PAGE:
Portrait of Doña Micaela Esquibel

Portrait of Doña Micaela Esquibel

Late 1700s
unknown artist
painting, portrait
Oil paint on canvas
Accession Number
Credit Line
Gift of Robert J. Stroessner

Unknown artist, Portrait of Doña Micaela Esquibel, late 1700s. Oil paint on canvas; 21¾ × 16½ in. Gift of Robert J. Stroessner, 1991.1166.

image height: 21.75 in, 55.2450 cm; image width: 16.5 in, 41.9100 cm; frame height: 29 1/2 in, 74.9300 cm; frame width: 20 3/8 in, 51.7525 cm; frame depth: 5 in, 12.7000 cm
In Spanish, along bottom edge: "Rto de la Sra. Da. Micaela Esquibel. M.e que Fue de Ntra. M.R.M.Abba. Sor Maria Ana / Fundora del Convento de Sta. Coleta, y pobres Capuchinas de Ntra. Sra. de Guada / lupe" English translation: "Portrait of Señora Doña Micaela Esquibel, who was the mother of Our Very Reverend Mother Abbess Sister Maria Ana, founder of the Convent of Santa Coleta and the poor Capuchins of Our Lady of Guadalupe"
Mayer Center, Latin American Art
Latin American Art
This object is currently on view

Painted during the second half of the 1700s, this portrait depicts Señora Doña Micaela Esquibel, a native of Puebla, Mexico. She wears a gold-thread embroidered dress, a pearl choker with large pendant pearl, a long pearl and coral necklace, and gold and pearl earrings. Pearls and coral were so readily available in Mexico and South America that women of all classes wore multistrand pearl and coral bracelets, necklaces, and earrings.

The Spanish inscription on this painting indicates that Doña Micaela Esquibel was the mother of the celebrated Capuchin nun, Sister Ana María, also known by her full religious name of María Ana (or Mariana) de San Juan Nepomuceno. Baptized as María Micaela Josefa Francisca Dionisia in Puebla, Mexico in 1751, Sister Ana María professed as a nun in 1771. In 1780, she founded the Convent of Our Lady of Guadalupe and Santa Coleta in northern Mexico City near the sanctuary of the convent’s primary titular devotion, the Virgin of Guadalupe.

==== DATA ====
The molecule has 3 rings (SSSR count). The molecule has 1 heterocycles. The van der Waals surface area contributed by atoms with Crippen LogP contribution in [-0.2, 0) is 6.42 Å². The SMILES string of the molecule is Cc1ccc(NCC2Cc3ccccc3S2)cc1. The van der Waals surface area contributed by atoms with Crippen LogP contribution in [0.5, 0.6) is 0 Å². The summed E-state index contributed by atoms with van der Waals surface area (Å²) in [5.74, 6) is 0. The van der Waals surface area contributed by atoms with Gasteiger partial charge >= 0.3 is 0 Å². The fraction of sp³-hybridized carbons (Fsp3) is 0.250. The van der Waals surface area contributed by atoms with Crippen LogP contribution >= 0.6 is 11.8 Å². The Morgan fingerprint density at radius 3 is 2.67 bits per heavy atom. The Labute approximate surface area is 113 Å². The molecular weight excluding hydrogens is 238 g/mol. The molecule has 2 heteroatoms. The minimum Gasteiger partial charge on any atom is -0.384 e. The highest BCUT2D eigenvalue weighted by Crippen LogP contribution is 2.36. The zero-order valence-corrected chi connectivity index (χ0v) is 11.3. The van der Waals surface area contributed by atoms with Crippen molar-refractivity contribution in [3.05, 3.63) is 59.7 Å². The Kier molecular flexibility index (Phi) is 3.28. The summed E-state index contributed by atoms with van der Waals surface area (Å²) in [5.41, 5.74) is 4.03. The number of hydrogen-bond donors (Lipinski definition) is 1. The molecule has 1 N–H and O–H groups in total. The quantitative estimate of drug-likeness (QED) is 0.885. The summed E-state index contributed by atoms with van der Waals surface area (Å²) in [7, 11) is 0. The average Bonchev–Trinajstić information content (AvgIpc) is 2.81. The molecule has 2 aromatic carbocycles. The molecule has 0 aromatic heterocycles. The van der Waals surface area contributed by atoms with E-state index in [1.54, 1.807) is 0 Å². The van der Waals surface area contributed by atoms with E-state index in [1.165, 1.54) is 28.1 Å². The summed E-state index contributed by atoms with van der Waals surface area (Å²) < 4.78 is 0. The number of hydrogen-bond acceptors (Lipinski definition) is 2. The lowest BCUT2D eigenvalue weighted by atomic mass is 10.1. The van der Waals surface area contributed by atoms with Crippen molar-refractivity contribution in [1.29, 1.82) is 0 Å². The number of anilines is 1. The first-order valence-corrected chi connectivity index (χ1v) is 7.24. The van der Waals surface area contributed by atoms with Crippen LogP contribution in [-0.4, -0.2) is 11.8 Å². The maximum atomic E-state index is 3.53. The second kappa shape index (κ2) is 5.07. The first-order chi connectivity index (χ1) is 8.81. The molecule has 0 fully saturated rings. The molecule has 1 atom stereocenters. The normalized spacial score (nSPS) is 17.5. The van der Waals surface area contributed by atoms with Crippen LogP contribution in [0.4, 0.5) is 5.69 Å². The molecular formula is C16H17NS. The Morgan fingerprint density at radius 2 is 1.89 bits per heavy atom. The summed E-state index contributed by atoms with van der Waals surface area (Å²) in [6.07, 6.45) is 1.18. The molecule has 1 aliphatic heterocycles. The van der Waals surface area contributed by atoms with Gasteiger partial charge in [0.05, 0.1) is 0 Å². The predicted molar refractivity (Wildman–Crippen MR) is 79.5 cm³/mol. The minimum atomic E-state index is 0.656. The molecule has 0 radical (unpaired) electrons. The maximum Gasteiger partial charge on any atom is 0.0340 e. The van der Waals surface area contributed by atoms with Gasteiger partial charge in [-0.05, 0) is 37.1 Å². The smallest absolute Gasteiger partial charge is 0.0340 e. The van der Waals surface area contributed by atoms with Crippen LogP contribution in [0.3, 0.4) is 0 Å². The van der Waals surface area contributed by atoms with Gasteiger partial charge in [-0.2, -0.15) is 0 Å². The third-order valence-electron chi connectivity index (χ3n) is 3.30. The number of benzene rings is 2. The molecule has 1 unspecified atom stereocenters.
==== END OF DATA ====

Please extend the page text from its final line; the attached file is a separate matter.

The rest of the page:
The status of the painting’s sitter, Doña Micaela Esquibel, is in part demonstrated by the luxurious fabrics and jewels that adorn her body. The inscription, however, further elevates Micaela Esquibel’s position by connecting her to her illustrious and pious daughter, Sor Ana María. The form of the inscription suggests that it may have been added after Micaela Esquibel’s death. In addition, the way in which the inscription refers to Sister Ana María specifically as “Our Very Reverend Mother” suggests that at some point the portrait was displayed within the Convent of Our Lady of Guadalupe and Santa Coleta, and was perhaps even commissioned by the nuns themselves.

--Donna Pierce, 2015; Sabena Kull, 2017-18 Mayer Fellow for Spanish Colonial Art

Known Provenance
Bequest of Robert Stroessner 27 December 1991 to the Denver Art Museum. Provenance research is on-going at the Denver Art Museum. Please e-mail provenance@denverartmuseum.org, if you have questions, or if you have additional information to share with us.

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